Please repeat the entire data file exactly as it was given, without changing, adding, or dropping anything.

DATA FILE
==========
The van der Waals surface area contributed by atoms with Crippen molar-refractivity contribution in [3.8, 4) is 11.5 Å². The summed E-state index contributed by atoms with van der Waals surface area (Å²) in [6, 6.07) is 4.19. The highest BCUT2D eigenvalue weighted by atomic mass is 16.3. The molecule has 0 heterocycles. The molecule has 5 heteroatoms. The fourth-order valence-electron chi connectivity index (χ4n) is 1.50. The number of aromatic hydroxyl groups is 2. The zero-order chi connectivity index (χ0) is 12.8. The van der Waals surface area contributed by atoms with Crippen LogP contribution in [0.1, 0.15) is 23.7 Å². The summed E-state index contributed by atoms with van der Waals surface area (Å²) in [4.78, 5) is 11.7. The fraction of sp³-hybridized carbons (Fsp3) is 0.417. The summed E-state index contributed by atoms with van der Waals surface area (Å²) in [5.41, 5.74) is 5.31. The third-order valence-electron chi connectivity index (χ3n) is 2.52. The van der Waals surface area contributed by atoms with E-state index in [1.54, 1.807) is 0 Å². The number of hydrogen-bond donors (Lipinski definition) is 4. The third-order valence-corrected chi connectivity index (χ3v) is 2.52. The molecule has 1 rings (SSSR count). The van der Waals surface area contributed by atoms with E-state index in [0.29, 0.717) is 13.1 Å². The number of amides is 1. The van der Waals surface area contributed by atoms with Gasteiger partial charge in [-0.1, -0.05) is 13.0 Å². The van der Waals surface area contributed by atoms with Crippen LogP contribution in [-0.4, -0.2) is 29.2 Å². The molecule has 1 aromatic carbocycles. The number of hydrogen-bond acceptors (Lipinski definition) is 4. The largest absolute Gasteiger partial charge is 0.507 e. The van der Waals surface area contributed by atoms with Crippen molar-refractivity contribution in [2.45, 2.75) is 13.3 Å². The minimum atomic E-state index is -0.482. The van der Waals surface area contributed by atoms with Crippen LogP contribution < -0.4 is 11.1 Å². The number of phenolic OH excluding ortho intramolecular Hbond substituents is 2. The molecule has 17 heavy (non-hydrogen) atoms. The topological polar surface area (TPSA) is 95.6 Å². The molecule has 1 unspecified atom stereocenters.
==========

The van der Waals surface area contributed by atoms with Crippen molar-refractivity contribution in [3.8, 4) is 11.5 Å². The summed E-state index contributed by atoms with van der Waals surface area (Å²) in [6, 6.07) is 4.19. The highest BCUT2D eigenvalue weighted by atomic mass is 16.3. The molecule has 0 heterocycles. The molecule has 5 heteroatoms. The fourth-order valence-electron chi connectivity index (χ4n) is 1.50. The number of aromatic hydroxyl groups is 2. The zero-order chi connectivity index (χ0) is 12.8. The van der Waals surface area contributed by atoms with Crippen LogP contribution in [0.1, 0.15) is 23.7 Å². The summed E-state index contributed by atoms with van der Waals surface area (Å²) in [4.78, 5) is 11.7. The fraction of sp³-hybridized carbons (Fsp3) is 0.417. The summed E-state index contributed by atoms with van der Waals surface area (Å²) in [5.41, 5.74) is 5.31. The third-order valence-electron chi connectivity index (χ3n) is 2.52. The van der Waals surface area contributed by atoms with E-state index in [1.54, 1.807) is 0 Å². The number of hydrogen-bond donors (Lipinski definition) is 4. The third-order valence-corrected chi connectivity index (χ3v) is 2.52. The molecule has 1 rings (SSSR count). The van der Waals surface area contributed by atoms with E-state index in [0.29, 0.717) is 13.1 Å². The number of amides is 1. The van der Waals surface area contributed by atoms with Gasteiger partial charge in [-0.1, -0.05) is 13.0 Å². The van der Waals surface area contributed by atoms with Crippen LogP contribution in [-0.4, -0.2) is 29.2 Å². The molecule has 1 aromatic carbocycles. The number of hydrogen-bond acceptors (Lipinski definition) is 4. The largest absolute Gasteiger partial charge is 0.507 e. The van der Waals surface area contributed by atoms with Crippen molar-refractivity contribution in [2.45, 2.75) is 13.3 Å². The minimum atomic E-state index is -0.482. The van der Waals surface area contributed by atoms with Crippen LogP contribution < -0.4 is 11.1 Å². The number of phenolic OH excluding ortho intramolecular Hbond substituents is 2. The molecule has 17 heavy (non-hydrogen) atoms. The topological polar surface area (TPSA) is 95.6 Å². The molecule has 1 unspecified atom stereocenters.